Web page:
According to Thomas Gold Appleton, Henry Longfellow’s brother-in-law, “Good Americans, when they die, go to Paris.” If you’re lucky, you’ll be dressed for eternity in an outfit by hymned fashion designer Christian Dior – and so will the ladies. Dior (21 January 1905 – 24 October 1957) is synonymous with the city that was dipped in aspic sometime in the 1950s and wrapped in Le Corbusier’s concrete. Paris is a charred Swiss roll with a fragrance more car-b-cue, gilets jaunes’ guts and stagnation than one of Dior’s scents – that’s the smell emanating from the luxuriant, illustrious and branded Dior fashion house run by a conglomerate rather than a waft of Dior’s private home, his armpits and pheromones.
But today’s nostalgic, part-time working museum of a city had fashion sense once. Dior’s Paris of his New Look is where edges seduce in silhouette. There’s the suit Olivia de Havilland wore when she married in 1955; his woollen Nonette dress from 1950; the to-die-for ‘bar suit’; and that Sonnet dress of 1952 “in plum silk with bows at exactly the spot – the hips – where a man might place his hands and whirl you round” (and you too, girls).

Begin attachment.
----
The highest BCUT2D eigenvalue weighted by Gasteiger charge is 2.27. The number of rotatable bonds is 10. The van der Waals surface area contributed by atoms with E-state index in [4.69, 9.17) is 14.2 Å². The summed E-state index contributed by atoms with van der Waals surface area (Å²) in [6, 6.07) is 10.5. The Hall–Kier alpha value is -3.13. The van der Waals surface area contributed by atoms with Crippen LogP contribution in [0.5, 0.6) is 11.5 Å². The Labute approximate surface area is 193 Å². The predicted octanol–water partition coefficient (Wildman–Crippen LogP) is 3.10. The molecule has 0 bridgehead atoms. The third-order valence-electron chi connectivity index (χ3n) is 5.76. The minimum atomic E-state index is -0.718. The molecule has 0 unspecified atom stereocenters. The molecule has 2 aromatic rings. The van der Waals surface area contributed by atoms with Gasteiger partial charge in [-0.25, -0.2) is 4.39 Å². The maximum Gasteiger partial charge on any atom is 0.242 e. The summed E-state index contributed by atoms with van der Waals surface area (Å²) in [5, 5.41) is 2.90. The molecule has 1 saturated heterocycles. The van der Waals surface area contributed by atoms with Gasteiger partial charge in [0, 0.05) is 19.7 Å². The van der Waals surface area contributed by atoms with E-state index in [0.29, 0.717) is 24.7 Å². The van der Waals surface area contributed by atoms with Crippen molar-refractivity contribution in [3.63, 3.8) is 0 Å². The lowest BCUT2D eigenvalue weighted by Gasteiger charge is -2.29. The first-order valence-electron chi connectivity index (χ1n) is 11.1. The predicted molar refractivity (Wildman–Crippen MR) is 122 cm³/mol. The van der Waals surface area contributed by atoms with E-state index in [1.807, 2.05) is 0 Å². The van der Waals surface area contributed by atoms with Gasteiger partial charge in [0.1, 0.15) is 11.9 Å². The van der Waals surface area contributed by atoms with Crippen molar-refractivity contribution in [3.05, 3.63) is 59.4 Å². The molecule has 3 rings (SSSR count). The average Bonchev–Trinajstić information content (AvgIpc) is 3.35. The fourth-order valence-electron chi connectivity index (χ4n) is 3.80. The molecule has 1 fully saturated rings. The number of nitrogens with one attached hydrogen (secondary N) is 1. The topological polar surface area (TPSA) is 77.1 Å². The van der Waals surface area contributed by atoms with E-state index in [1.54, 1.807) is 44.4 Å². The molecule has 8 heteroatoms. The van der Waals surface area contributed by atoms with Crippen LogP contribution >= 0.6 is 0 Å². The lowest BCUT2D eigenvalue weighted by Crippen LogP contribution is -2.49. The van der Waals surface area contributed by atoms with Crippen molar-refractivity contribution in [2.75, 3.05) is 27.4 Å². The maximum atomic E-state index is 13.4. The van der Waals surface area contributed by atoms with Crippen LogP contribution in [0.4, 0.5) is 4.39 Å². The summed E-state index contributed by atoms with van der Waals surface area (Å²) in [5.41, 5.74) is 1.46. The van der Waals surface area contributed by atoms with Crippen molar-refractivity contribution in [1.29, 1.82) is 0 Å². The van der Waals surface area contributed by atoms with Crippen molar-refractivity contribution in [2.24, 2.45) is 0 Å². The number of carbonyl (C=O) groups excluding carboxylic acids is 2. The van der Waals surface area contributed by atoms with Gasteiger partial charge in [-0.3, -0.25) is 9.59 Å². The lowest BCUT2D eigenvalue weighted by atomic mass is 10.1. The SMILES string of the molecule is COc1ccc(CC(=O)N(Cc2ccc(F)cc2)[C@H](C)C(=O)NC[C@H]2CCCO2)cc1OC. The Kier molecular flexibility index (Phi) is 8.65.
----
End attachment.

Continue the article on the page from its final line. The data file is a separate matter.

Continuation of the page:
The Dior Collection at Proud Galleries showcases photographs of the designer’s collection taken by Norman Parkinson, Jerry Schatzberg, Mark Shaw and Bert Stern. “Fashion is an expression of faith,” said Dior in 1956. “In this world of ours, that seeks to give away its secrets one by one, that feeds on false confidences and fabricated revelations, it is the very incarnation of mystery, and the best proof of the spell it casts is that, now more than ever, it is the topic on everyone’s lips.”
“I wanted my dresses to be constructed, moulded on the curves of the female body whose contours they would stylise,” the designer said of his signature silhouette. “I accentuated the waist, the volume of the hips, I emphasised the bust.”
– Christian Dior
The Dior Collection is open to the public from 7 February – 7 April at Proud Central. For more information, visit Proud Galleries’ website here.